Online supermarket transforms shopping in Kenya and region


In a world that is fast embracing technology, shopping in Kenya is undergoing notable changes, with the most basic spending going electronic, too.

Ms Winfred Gacheri, a former a personal assistant to the managing director CarTrack Company, has taken advantage of this and is operating an online retail store — ePepea Online Supermarket.

According to her, being physically present in a supermarket does not add value to the customer. If anything, she says, it often leads to impulse buying.

“I looked at shopping and saw no value in a person being present at a supermarket or shopping mall to get what they need, which is how the idea of online shopping was born,” Ms Gacheri told Money.

Record of transaction

The online platform provides an opportunity to select the goods one requires. It also calculates the value of the shopping and gives the buyer an option to save a shopping list, besides keeping a record of all transactions.

To shop, one must open an online account, giving the required details to create a profile. As one buys, the total is adjusted on the website. The charges include tax, packing, and postage and carriage.

“By creating an account, you shop faster, get an updated order status, and keep track of the orders you have previously made,” Ms Gacheri says.

She makes deliveries in Nairobi, Mombasa, Kakamega, Kisumu, Nakuru, Eldoret, Meru, Mombasa, Nanyuki, and Embu towns.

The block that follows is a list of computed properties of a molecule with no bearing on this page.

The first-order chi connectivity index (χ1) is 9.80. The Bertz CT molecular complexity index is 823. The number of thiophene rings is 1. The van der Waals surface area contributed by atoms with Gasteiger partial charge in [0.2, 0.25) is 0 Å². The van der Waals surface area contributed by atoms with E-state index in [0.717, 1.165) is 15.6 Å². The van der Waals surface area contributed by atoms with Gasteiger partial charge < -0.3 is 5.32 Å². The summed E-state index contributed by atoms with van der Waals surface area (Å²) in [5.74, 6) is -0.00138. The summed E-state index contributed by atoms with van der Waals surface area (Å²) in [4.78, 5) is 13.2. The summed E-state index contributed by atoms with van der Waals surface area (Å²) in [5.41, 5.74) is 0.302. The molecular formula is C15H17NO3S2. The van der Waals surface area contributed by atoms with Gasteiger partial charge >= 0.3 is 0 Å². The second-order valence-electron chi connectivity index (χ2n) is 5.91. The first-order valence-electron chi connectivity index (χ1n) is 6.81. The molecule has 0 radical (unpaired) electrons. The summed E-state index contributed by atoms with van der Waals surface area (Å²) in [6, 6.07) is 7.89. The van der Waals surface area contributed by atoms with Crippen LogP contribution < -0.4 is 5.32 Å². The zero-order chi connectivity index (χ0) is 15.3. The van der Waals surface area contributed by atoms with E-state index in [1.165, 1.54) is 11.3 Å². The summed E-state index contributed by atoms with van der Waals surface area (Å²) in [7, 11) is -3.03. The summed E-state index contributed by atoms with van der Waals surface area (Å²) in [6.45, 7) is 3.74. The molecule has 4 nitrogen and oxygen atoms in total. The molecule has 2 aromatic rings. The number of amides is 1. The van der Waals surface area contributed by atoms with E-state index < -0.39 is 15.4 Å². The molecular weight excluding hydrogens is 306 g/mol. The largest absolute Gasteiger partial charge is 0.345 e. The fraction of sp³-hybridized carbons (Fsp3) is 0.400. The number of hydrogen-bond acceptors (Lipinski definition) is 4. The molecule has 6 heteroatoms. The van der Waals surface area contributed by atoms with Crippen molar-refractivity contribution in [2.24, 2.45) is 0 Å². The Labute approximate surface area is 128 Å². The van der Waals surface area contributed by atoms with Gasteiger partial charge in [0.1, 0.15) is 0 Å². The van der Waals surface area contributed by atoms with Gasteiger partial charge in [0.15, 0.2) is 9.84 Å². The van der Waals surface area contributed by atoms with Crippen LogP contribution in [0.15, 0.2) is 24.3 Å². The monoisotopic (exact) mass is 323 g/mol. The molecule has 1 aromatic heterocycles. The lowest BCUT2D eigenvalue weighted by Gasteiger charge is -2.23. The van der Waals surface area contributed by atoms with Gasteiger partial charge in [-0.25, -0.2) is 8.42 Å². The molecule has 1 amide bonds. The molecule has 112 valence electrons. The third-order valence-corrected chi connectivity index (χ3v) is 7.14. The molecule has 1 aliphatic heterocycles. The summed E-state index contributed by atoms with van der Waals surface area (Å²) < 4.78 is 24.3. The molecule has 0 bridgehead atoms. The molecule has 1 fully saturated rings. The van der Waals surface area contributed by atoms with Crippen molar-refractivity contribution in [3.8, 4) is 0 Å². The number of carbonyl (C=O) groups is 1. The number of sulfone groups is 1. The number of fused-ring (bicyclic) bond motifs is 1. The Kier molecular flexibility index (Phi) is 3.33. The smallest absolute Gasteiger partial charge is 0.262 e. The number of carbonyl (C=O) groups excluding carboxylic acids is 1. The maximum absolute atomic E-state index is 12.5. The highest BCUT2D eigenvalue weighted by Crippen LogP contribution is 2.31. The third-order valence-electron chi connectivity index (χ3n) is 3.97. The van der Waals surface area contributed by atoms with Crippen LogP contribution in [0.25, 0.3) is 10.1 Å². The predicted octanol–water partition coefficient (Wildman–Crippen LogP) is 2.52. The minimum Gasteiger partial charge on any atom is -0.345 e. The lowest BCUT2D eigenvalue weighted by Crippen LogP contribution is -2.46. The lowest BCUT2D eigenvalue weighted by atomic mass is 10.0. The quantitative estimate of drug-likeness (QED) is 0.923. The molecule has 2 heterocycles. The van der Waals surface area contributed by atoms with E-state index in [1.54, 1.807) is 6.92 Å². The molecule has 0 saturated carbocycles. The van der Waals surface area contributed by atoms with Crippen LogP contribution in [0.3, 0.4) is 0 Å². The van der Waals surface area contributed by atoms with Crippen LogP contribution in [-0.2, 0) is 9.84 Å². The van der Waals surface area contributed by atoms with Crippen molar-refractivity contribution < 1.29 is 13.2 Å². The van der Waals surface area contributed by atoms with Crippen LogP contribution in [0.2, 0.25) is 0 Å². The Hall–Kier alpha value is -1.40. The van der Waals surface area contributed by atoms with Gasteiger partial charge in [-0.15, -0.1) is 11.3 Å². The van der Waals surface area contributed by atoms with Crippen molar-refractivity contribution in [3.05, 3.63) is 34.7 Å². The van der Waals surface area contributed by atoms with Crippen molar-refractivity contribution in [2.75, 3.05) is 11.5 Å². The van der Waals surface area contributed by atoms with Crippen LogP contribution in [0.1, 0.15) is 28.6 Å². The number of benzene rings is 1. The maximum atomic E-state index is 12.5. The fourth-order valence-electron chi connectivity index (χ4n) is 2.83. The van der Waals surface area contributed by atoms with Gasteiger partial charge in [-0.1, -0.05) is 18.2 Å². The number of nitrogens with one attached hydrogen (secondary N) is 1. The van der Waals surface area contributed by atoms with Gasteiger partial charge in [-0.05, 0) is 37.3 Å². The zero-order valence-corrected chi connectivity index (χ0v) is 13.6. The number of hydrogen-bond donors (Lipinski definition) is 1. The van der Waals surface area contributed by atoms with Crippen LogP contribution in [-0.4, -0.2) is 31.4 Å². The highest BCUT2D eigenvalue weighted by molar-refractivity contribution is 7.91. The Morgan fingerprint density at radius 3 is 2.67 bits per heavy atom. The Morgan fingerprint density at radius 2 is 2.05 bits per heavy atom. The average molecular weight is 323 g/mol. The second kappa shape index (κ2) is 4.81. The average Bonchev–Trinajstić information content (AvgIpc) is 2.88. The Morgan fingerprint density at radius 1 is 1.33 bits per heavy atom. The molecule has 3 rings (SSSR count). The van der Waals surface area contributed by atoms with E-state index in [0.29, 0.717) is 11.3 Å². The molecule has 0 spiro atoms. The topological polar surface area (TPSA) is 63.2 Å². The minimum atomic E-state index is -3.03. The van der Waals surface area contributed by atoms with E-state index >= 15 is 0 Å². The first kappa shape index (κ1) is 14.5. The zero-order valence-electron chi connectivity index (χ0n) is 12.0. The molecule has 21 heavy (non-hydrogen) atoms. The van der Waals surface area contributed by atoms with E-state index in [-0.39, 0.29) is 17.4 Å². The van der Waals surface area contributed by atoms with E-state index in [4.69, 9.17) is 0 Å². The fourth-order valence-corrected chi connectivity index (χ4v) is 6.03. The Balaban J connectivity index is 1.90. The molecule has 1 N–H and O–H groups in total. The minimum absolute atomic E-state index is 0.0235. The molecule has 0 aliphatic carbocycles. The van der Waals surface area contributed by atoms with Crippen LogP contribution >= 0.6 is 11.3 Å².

The ePepea Online Supermarket has an associate programme that is free and enables members to earn revenue by placing a link or links on their website to advertise products and services.

“Any sales made to customers who click on those links will earn the affiliate a commission. The standard commission rate is currently three per cent,” according to a statement on the website.

Ms Gacheri has configured her website to receive notifications when someone is shopping or when payment is done.

When I receive a notification that a payment has been done, I make arrangements for the delivery,” she says.

Ms Gacheri projects that in the next two to five years, she will expand her outfit to offer services to the East African region. She adds that some of her customers from outside the continent want to send shopping to their relatives in Kenya and in the region.

Traffic gridlock

“This is the best decision I have ever made. I can now spend more time with my family and do what I love doing — solving other people’s problems by linking them and their families,” Ms Gacheri said.

She has 20 freelance sales people across the country and in a day makes about six to 10 deliveries. Each delivery costs a flat rate of Sh500.

Ms Gacheri says her greatest challenge is traffic jams, especially in Nairobi.

“This causes delays when I need to deliver shopping to a client. Price changes are also a challenge as I need to update my website frequently to keep abreast of the current prices to avoid inconveniencing my customers,” she says. says.




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